What with the lack of real diplomatic relations between the United States and Iran, a significant portion of what I have read in the past couple of months about Iran has focused on the hostage crisis. Back in January, I stumbled across Mark Bowden's article in the May 2006 issue of The Atlantic about Operation Eagle Claw, an ambitious attempt by elite American military units to extract the hostages from the American embassy in the middle of the night:
It called for a nighttime rendezvous of helicopters and planes at a landing strip in the desert south of Tehran, where the choppers would refuel before carrying the raiding party to hiding places just outside the city. The whole force would then wait through the following day and assault the embassy compound on the second night, spiriting the hostages to a nearby soccer stadium from which the helicopters could take them to a seized airstrip outside the city, to the transport planes that would carry them to safety and freedom.
"We have prepared for your escape," Mendez announced during dinner. He then explained the cover story and presented Kirby's drawings, the script, the ad in Variety, and the telephone number of the Studio Six office back on Sunset Boulevard. Mendez handed out the business cards and passports. Cora Lijek would become Teresa Harris, the writer. Mark was the transportation coordinator. Kathy Stafford was the set designer. Joe Stafford was an associate producer. Anders was the director. Schatz, the party's cameraman, received the scoping lens and detailed specs on how to operate a Panaflex camera. Mark Lijek noticed that Mendez wore a distinctively British Harris tweed sport coat, in keeping with his alias as an Irish film producer.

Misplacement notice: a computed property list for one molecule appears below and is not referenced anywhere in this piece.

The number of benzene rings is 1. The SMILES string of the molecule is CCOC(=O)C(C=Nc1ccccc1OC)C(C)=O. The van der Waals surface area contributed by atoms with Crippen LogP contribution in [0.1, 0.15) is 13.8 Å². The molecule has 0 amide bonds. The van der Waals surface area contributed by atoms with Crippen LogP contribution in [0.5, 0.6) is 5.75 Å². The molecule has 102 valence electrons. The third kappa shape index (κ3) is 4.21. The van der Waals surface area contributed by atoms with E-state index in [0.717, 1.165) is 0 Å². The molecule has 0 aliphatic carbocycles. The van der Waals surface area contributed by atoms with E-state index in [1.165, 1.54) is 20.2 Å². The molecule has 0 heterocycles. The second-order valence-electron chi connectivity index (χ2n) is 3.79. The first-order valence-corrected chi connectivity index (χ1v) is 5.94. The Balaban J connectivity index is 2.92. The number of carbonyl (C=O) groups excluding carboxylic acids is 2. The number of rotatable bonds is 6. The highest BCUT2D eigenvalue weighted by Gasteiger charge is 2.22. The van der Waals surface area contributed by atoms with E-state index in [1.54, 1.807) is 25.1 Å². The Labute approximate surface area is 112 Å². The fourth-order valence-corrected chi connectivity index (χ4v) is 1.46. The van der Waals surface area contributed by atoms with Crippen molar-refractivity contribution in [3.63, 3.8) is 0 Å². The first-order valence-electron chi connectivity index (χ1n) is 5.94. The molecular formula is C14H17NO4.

The one thing that the two stories have in common are the odds. Despite being an hyperpower, America still loves the underdog. The concept is inextricably linked to core American myths - from Lexington and Concord and the Alamo to the modern idea of our technologically, physically, and mentally superior Army of One. The idea that Americans are somehow able to win and succeed when we shouldn't have seems crucial to the very concept of America. From John Winthrop's "City upon a Hill" speech:
Wee shall finde that the God of Israell is among us, when ten of us shall be able to resist a thousand of our enemies; when hee shall make us a prayse and glory that men shall say of succeeding plantations, "the Lord make it likely that of New England." [emphasis mine]
 This is not just restricted to military matters. I have yet to read in a single history book an account of the Louisiana Purchase or the purchase of Alaska that fails to mention what great deals they were, or how we managed to convince the British that we were willing to fight a war over the Pacific Northwest in order to acquire what is now Oregon and Washington.